Amgen Inc. plans to cut the cost of its marquee cholesterol fighter after many patients struggled to afford it, and as drugmakers face increased scrutiny of their pricing practices.
The Thousand Oaks, California-based biotechnology giant said on Wednesday that it will lower the U.S. list price of the drug, called Repatha, from more than $14,000 a year to $5,850, a reduction of roughly 60%. Amgen said its primary goal is to expand use by reducing out-of-pocket costs for Medicare patients.
Repatha is part of a class of injectable medications intended to reduce complications of high cholesterol including heart attack and stroke. The drugs, called PCSK-9 inhibitors, are meant to be taken indefinitely. The steep price has resulted in far slower adoption than expected for what once thought to be a sure-fire blockbuster.
“Up to 75% of Medicare patients who are given a prescription for a PCSK-9 inhibitor are leaving the pharmacy without a prescription,” said David Reese, Amgen’s newly appointed head of research and development. Reese said patients often abandon their prescriptions when they get to the pharmacy and are confronted by high costs.
The move follows a series of steps by the Trump administration designed to rein in rising prescription-drug prices. The White House wants to increase transparency around how much drugs cost and lower the financial burdens faced by patients. President Donald Trump is scheduled to appear on Thursday at the Department of Health and Human Services with Secretary Alex Azar, who has been his point person in the effort to lower prices.
Amgen shares fell 1% to $186 in late trading in New York, after dropping 4.9% during regular trading as broader markets sold off.
The cut in Repatha’s prices follows a cost decrease earlier this year for the drug’s main competitor, Praluent. In May, Regeneron Pharmaceuticals Inc. and Sanofi lowered the price of its drug to spur use.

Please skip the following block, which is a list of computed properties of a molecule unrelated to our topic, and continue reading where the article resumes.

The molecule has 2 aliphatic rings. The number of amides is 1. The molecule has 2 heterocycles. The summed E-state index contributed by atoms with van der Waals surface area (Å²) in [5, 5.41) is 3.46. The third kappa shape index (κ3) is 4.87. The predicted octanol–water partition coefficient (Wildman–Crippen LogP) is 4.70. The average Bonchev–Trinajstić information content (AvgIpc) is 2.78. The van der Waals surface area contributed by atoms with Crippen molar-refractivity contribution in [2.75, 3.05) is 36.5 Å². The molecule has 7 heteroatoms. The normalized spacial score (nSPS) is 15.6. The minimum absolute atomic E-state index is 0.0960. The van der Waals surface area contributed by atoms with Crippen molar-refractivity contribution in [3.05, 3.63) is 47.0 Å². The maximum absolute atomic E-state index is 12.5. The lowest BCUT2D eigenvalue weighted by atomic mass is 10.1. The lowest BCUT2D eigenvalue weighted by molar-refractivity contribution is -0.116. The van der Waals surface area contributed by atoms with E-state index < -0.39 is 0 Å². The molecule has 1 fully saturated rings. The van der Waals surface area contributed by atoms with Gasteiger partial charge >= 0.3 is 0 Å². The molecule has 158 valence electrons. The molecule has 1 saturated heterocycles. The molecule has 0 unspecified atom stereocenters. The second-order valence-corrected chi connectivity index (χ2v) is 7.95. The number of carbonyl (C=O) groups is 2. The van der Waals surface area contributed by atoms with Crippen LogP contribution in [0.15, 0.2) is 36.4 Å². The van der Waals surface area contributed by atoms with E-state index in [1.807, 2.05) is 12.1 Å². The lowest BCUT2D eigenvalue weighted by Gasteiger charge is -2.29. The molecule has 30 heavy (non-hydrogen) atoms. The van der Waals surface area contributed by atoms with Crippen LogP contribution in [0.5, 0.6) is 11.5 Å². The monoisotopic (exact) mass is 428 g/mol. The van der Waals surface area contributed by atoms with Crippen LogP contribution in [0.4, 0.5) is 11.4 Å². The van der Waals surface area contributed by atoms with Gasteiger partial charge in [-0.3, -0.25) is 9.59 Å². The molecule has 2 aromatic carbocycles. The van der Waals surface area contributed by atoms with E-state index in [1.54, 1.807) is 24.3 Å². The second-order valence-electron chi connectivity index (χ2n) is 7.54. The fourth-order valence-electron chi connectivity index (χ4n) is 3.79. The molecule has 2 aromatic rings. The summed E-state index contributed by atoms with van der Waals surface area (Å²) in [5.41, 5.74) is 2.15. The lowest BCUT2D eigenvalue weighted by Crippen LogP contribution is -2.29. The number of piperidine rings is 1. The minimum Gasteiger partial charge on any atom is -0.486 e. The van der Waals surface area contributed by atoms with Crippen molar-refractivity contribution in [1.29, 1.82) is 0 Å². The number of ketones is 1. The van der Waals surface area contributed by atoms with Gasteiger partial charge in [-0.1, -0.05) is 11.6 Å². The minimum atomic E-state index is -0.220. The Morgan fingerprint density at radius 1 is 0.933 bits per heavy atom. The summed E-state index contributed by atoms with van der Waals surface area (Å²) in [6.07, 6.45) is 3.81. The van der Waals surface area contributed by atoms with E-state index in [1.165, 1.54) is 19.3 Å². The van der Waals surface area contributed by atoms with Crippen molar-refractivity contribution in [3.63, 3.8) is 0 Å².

In studies, both medications failed to reduce heart complications associated with cholesterol as dramatically as was anticipated. In one study last year, Repatha reduced a combined measure of cardiac ailments by 15%, though analysts had estimated it might take as much as double that rate of improvement for insurers to embrace the drug more broadly. At the time, analysts suggested the company may need to lower the drug’s price.
Amgen is scheduled to report its third-quarter financial results next week. In the second quarter, revenue from Repatha was $148 million, beating estimates, but falling short of the blockbuster annual pace analysts once predicted.
Reducing the list price of the drug will likely have the largest impact on patients on Medicare, who often pay a direct percentage of the drug price. Medicare patients accounted for more than 40% of Repatha prescriptions in 2017 and so far in 2018, according to data compiled by Bloomberg Intelligence.
“The impact we’re trying to have is on high-risk patients, and about 65% of those are on a Medicare plan,” said Murdo Gordon, Amgen’s new executive vice president of global commercial operations.
The company said the most popular form of the newly priced Repatha will be available tomorrow under a new product code.
“Cardiovascular disease remains our number one public-health problem,” said Reese. “Our goal is to get transformative medicines into the hands of patients that need them.”
— Read Drug Industry Lunacy: Who’s to Blame?, on ThinkAdvisor.